Comptroller says illegitimate payments cost Medicaid program over $1.5B

Regional News

FILE: $100 bills. (NEXSTAR)

ALBANY, N.Y. (NEWS10)- More than $1.5B in illegitimate payments were made by Medicaid over several years because of billing system errors, New York State Comptroller, Thomas DiNapoli said Tuesday.

He accused the Department of Health (DOH) of allowing the payments and possibly allowing unqualified or uncredentialed health care providers to care for patients using Medicaid.

“By not fixing problems with the Department of Health’s eMedNY system and other issues, hundreds of millions of dollars more in taxpayer dollars could be misspent and unqualified providers could continue to treat Medicaid patients. The department must act on our recommendations and address these shortfalls, so Medicaid recipients receive the level of care they deserve, and taxpayers’ dollars are spent effectively,” DiNapoli said.

Details of the findings are in three separate reports released by the Comptroller’s office. Key findings of the reports include:

  • Processing weaknesses in the Medicaid claims processing and payment system (eMedNY), allowed $1.5B in payments for Medicaid clinic and professional claims without an appropriate National Provider Identifier (NPI)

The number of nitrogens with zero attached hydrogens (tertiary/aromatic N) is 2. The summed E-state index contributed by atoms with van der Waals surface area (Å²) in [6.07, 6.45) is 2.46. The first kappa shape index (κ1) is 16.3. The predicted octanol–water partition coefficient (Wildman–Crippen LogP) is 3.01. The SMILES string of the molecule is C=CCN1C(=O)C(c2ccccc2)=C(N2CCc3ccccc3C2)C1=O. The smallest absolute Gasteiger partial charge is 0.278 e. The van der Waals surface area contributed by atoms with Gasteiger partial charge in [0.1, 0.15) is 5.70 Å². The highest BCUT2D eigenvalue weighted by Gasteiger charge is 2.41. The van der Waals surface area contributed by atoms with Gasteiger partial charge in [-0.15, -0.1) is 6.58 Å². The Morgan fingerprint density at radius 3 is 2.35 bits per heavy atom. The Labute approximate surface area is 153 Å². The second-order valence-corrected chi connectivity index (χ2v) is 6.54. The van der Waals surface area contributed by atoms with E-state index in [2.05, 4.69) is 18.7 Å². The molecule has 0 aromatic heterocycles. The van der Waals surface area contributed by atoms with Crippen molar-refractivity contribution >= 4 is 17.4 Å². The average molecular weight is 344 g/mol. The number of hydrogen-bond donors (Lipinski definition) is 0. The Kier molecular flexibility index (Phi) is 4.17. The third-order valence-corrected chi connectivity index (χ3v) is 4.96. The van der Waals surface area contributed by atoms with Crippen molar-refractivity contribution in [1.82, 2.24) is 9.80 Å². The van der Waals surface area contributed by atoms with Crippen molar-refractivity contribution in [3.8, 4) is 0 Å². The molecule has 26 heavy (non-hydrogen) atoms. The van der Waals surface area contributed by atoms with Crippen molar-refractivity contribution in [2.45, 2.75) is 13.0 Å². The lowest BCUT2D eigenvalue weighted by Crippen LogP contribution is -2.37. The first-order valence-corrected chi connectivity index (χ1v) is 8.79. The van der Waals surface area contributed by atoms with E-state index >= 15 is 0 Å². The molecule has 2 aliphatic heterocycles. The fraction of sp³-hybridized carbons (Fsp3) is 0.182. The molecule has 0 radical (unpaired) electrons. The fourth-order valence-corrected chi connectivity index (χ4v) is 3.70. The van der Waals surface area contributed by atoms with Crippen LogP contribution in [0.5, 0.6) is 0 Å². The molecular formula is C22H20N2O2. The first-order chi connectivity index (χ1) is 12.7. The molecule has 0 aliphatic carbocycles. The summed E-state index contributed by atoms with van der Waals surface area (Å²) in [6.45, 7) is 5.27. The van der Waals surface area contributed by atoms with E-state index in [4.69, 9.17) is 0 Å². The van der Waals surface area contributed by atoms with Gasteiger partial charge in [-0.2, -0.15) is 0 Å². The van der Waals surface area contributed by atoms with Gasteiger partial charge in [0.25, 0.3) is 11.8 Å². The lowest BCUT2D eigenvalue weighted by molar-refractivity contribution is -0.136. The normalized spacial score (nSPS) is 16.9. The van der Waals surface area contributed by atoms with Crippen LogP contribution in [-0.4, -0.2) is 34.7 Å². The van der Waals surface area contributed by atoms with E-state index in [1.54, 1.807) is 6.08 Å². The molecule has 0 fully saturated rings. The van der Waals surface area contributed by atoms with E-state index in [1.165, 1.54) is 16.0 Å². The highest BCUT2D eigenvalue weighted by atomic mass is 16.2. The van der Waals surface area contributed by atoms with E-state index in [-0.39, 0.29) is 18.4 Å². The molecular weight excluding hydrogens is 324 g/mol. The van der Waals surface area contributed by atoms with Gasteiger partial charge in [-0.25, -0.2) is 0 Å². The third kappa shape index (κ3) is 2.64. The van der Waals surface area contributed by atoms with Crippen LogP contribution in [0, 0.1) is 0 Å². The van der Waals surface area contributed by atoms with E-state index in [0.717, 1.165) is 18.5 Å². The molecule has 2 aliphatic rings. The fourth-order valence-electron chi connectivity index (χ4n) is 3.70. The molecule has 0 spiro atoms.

• $57.3M in payments for pharmacy claims that did not contain an appropriate prescriber NPI
  • $19.4 million in payments for pharmacy claims that contained an NPI but, according to regulations, should not be included on Medicaid claims or that should be further reviewed by DOH
  • Claims totaling $28.5M paid for Medicaid recipients who were reported as discharged from a hospital then admitted to a different hospital less than 24 hours later, suggesting the first hospital incorrectly recorded a patient’s transfer as a discharge, a red flag that the claims are at a high risk of overpayment
  • Nearly half of the claims auditors sampled (15 of 31) were incorrectly coded as discharges in the eMedNY system, resulting in an overpayment of $252,107, or 55% of the total value of the 31 sampled claims. Auditors also found that DOH has no process to identify and recover such improper Medicaid payments.
  • DOH made progress addressing problems identified in the initial audit report and the Office of the Medicaid Inspector General recovered $50.8M of the $102.1M identified, another $51.3M still needs to be recovered.
  • Auditors identified another $14.3M in managed care premium payments for 14,293 potentially inappropriate identification numbers for the period July 1, 2018, to August 31, 2020.

In its response to the Comptroller’s reports, DOH said it was working on various solutions to correct issues and implement recommendations made by the Comptroller. All three reports are below.

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